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Fig. 2 a SEM micrograph of PEDOT coated carbon paper, b IR spectra of PEDOT (curve (i)) and Pt–PEDOT (curve (ii)) and c Raman spectra of PEDOT (curve i) and Pt–PEDOT (curve (ii))

shown in Fig. 4. Similar to the observation made from Fig. 3, small Pt clusters are uniformly distributed on PEDOT covered carbon paper (Fig. 4a), whereas larger

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clusters are non-uniformly present on bare carbon paper (Fig. 4b). The micrographs presented in Figs. 3 and 4 suggest that the layer of PEDOT present on carbon paper allows the electrocrystallization of Pt uniformly on the surface. The size of the Pt clusters is in the range of 10–100 nm in Fig. 3a for Pt deposited with 70 mC cm-2 (geometric) charge. On increasing the deposition charge to 350 mC cm-2 (geometric), Pt clusters grow in size (Fig. 4a) to 200–400 nm. It was also observed that if Pt was deposited with higher charge ([1 C cm-2), the clusters merged and appearance of a film of Pt on the carbon paper substrate was noticed (SEM micrograph not shown). Thus, it is understood that the layer of PEDOT facilitates the electrodeposition of homogenously distributed small clusters of Pt. Electrocrystallization is the first step in the process of electrodeposition of metals or metal oxides. High energy surface sites such as crystal edges, kinks,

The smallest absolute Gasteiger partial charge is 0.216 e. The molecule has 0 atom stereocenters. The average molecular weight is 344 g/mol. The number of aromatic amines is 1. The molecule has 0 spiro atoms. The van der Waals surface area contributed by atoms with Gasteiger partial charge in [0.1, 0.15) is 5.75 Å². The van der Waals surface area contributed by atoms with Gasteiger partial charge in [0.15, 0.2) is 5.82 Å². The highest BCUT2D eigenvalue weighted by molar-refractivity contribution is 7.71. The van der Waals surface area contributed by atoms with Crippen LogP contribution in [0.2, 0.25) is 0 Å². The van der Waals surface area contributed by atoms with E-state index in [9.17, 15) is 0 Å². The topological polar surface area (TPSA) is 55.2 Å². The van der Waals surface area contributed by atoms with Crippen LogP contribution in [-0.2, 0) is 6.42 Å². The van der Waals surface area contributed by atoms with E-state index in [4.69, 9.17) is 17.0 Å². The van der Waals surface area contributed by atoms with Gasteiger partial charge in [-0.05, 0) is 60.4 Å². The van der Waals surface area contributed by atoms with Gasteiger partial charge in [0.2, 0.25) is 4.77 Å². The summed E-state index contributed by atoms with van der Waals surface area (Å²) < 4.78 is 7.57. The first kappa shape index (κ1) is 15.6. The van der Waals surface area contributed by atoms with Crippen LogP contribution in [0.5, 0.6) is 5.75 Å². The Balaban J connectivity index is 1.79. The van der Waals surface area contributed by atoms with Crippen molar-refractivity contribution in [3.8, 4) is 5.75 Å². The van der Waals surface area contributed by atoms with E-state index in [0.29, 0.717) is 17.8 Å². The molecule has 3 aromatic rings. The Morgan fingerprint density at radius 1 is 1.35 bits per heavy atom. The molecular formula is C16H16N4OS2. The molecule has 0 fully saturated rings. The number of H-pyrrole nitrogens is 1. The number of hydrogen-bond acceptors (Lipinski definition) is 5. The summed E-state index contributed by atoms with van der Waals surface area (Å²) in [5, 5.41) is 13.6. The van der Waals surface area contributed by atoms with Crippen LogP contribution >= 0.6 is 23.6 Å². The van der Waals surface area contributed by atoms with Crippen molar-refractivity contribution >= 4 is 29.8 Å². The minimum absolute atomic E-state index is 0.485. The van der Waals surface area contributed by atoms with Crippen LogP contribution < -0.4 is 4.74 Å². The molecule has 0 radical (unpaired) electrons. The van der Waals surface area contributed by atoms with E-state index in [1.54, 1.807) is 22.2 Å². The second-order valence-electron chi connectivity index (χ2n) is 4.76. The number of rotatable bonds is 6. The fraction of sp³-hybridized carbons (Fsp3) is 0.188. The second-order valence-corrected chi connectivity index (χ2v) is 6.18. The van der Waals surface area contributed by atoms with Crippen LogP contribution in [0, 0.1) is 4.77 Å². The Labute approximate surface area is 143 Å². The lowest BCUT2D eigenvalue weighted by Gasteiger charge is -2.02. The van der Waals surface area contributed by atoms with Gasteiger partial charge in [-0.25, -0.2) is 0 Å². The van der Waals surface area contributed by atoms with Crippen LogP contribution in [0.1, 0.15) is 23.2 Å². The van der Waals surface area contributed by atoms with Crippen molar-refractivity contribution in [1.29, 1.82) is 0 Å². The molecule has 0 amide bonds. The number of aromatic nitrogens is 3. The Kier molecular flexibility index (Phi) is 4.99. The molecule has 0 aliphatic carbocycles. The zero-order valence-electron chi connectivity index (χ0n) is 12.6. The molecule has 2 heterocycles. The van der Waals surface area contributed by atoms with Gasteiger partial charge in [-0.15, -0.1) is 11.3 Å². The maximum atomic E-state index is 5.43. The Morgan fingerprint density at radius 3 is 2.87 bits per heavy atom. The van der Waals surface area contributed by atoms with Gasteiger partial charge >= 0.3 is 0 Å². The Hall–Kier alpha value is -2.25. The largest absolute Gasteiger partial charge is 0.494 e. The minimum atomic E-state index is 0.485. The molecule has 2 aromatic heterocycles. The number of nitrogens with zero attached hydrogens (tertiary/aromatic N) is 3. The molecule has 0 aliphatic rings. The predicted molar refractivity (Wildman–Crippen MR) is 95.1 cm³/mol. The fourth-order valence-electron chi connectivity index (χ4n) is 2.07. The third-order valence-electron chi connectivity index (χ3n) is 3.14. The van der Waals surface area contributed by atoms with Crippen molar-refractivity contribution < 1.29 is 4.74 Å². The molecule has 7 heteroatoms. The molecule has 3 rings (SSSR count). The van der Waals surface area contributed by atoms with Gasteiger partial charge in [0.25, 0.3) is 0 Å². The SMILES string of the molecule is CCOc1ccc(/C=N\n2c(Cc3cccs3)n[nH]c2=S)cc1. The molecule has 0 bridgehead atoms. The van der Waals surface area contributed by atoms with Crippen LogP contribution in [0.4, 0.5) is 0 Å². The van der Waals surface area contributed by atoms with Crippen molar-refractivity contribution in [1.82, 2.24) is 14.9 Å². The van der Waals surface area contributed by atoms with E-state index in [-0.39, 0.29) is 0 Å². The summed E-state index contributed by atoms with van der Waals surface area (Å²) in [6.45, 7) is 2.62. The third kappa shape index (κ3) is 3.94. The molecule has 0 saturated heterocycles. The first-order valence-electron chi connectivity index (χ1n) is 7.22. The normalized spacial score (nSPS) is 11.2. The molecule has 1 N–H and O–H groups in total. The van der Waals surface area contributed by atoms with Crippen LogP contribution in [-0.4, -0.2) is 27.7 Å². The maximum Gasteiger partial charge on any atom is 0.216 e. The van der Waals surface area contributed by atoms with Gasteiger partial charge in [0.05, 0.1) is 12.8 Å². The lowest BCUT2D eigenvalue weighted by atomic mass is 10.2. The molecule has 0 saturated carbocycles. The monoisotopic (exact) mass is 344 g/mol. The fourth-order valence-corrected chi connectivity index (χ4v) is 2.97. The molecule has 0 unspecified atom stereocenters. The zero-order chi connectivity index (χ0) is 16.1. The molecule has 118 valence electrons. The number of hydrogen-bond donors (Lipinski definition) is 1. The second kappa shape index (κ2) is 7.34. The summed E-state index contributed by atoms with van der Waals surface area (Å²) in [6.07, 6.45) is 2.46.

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Fig. 5 a TEM image, and b HRTEM image of Pt–PEDOT/C electrode (Pt deposition charge: 350 mC cm-2 (geometric area)) Fig. 4 SEM micrographs of a Pt–PEDOT coated carbon paper electrode and b Pt coated carbon paper electrode (Pt deposition charge: 350 mC cm-2 (geometric area))

steps, corners, defects, etc., present on the substrate favour electrocrystallization. It is likely that the electrodeposited PEDOT possesses a uniformly distribute, large number of surface defects. These defects are the sites for initiation of electrocrystallization of Pt nuclei and their further growth. TEM micrographs of a Pt cluster (350 mC cm-2 (geometric)) deposited on PEDOT covered carbon paper are shown in Fig. 5. It is seen that a cluster consists of nanoparticles of less than 10 nm size (Fig. 5a). The value of ˚ measured in HRTEM image (Fig. 5b) lattice spacing 2.3 A corresponds to (111) plane of the Pt crystal. The electrochemically active surface area of electrodeposited Pt agglomerates was evaluated by CO adsorption followed by electrooxidation method. For this purpose, a Pt coated electrode (Pt–PEDOT/C and Pt/C electrodes) was